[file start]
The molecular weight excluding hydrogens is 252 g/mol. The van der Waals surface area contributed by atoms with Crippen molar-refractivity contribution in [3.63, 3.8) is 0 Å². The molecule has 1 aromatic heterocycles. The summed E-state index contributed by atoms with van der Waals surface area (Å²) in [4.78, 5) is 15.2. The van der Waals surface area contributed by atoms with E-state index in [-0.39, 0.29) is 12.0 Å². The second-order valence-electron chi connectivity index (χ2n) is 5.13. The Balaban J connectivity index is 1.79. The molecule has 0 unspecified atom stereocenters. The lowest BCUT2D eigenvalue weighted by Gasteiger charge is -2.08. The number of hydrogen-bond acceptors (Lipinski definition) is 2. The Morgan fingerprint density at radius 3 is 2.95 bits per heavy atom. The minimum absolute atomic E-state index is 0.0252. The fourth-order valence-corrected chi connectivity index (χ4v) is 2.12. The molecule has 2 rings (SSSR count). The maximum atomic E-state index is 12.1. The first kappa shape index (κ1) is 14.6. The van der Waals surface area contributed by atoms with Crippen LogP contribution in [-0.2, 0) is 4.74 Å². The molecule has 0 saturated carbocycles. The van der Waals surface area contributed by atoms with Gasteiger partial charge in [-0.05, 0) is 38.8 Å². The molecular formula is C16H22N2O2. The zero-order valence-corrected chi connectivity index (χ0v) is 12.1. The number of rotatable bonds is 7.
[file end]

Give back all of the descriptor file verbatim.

The molecular weight excluding hydrogens is 252 g/mol. The van der Waals surface area contributed by atoms with Crippen molar-refractivity contribution in [3.63, 3.8) is 0 Å². The molecule has 1 aromatic heterocycles. The summed E-state index contributed by atoms with van der Waals surface area (Å²) in [4.78, 5) is 15.2. The van der Waals surface area contributed by atoms with E-state index in [-0.39, 0.29) is 12.0 Å². The second-order valence-electron chi connectivity index (χ2n) is 5.13. The Balaban J connectivity index is 1.79. The molecule has 0 unspecified atom stereocenters. The lowest BCUT2D eigenvalue weighted by Gasteiger charge is -2.08. The number of hydrogen-bond acceptors (Lipinski definition) is 2. The Morgan fingerprint density at radius 3 is 2.95 bits per heavy atom. The minimum absolute atomic E-state index is 0.0252. The fourth-order valence-corrected chi connectivity index (χ4v) is 2.12. The molecule has 2 rings (SSSR count). The maximum atomic E-state index is 12.1. The first kappa shape index (κ1) is 14.6. The van der Waals surface area contributed by atoms with Crippen LogP contribution in [-0.2, 0) is 4.74 Å². The molecule has 0 saturated carbocycles. The van der Waals surface area contributed by atoms with Gasteiger partial charge in [-0.05, 0) is 38.8 Å². The molecular formula is C16H22N2O2. The zero-order valence-corrected chi connectivity index (χ0v) is 12.1. The number of rotatable bonds is 7.